Shabbat Toldot: Trust, Despite Everything

In parashat Toldot we read of the birth of the twins Esau and Jacob, born to Rebekah and Isaac after years of trying to get pregnant, and much frustration and difficulty. The family that is created when the children are safely born seems to thrive: their parents succeed in helping their boys to find for each a distinct identity. A family of four, well-off and living at a peaceful time – they look as if all is well.
It all falls apart so fast, in a morality play that seems to demonstrate the damage a controlling parent can do to a child – or, perhaps, the way that deception and betrayal can tear even close families apart. At least, they seemed close.
Those who study the human condition, from ancient Rabbis to modern psychologists, remind us that there is much to be learned not from what we experience, but from how we react to our experiences. Faced with a crisis, Rebekah turns to deception; Jacob ignores his misgivings to go along; Isaac, it is suggested, knows what is happening but shrinks from confrontation; and angry Esau, at the short end, snarls and stomps out, threatening murder.
What if someone had simply spoken directly to the crisis? Why was there no trust among this family’s members? Why did everyone assume the worst?
Consider Isaac, neither the creator of his world – Abraham did that – nor really able to control it. Isaac, who was not killed in the Akedah, who survived his parenting and now is to carry forward their vision. Israeli sociologists speak of the “Isaac generation,” that person or generation that comes of age in the shadow of larger-than-life parents. In the early years of the State of Israel, after the heroes of old founded the state, their children had difficulty discerning how they might make their own contribution to the world. The same is true of any of us whose parent is of an outsize fame or reputation; that identity shadows our own, and it may prove difficult to find one’s own sense of identity.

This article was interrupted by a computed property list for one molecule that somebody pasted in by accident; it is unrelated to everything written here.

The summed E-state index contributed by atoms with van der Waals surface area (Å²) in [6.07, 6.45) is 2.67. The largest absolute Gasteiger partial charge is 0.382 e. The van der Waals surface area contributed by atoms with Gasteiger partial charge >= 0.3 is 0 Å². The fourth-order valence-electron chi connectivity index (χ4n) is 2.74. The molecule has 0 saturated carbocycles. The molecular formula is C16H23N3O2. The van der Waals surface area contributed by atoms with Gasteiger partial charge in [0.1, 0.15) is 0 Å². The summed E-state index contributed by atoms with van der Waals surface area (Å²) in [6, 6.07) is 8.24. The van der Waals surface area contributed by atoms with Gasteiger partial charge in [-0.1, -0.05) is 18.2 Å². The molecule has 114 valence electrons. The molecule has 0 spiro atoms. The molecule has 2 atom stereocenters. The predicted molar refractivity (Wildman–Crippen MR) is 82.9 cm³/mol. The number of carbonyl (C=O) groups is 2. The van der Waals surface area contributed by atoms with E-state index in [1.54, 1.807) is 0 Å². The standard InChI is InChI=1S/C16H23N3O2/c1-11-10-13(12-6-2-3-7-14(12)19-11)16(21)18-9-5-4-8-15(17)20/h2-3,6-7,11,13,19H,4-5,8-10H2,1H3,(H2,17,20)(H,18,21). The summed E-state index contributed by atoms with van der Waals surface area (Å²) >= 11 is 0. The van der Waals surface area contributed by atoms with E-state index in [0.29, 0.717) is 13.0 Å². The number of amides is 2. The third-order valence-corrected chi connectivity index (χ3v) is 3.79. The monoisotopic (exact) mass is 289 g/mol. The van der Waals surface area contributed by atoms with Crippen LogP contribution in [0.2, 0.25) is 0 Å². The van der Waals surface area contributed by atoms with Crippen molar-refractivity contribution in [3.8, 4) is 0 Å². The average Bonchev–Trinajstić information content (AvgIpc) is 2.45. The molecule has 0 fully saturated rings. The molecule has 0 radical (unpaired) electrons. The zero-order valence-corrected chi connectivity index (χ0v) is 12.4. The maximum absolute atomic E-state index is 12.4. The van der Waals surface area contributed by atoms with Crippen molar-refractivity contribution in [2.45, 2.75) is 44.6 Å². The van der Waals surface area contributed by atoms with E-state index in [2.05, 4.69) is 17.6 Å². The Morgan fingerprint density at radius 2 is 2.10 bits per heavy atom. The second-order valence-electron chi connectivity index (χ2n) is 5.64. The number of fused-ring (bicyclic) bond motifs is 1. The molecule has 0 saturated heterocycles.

There is an unfortunately significant attribute of the Isaac generation: its vulnerability to disappointment and cynicism. The first generation carries a great and visionary hope, but afterward, the deconstructionist histories are published, and we learn that all those to whom we had looked up and followed are only human – and some, a great deal worse. Sometimes we might find ourselves driven to punish those who disappoint us in ways that seem to reduce them to the kind of shadow some of us may feel we ourselves are.
Most of us have either felt or can easily imagine the enervation of having our early faith in god-like heroes destroyed. It has been suggested that we ourselves – the people of the United States of America – are part of a great Isaac-generation despair that began with the Vietnam War and sharpened with Watergate. Of course, it is also possible to go back much further, to the infamous Three-Fifths Compromise in 1787 at the Constitutional Convention, which stained United States society and polity from the beginning.
Jewish tradition offers us a radical teaching in the face of all this demoralization: if you feel betrayed by another person, review your own assumptions. Why is it that you are reacting the way you do? What other choices might you have?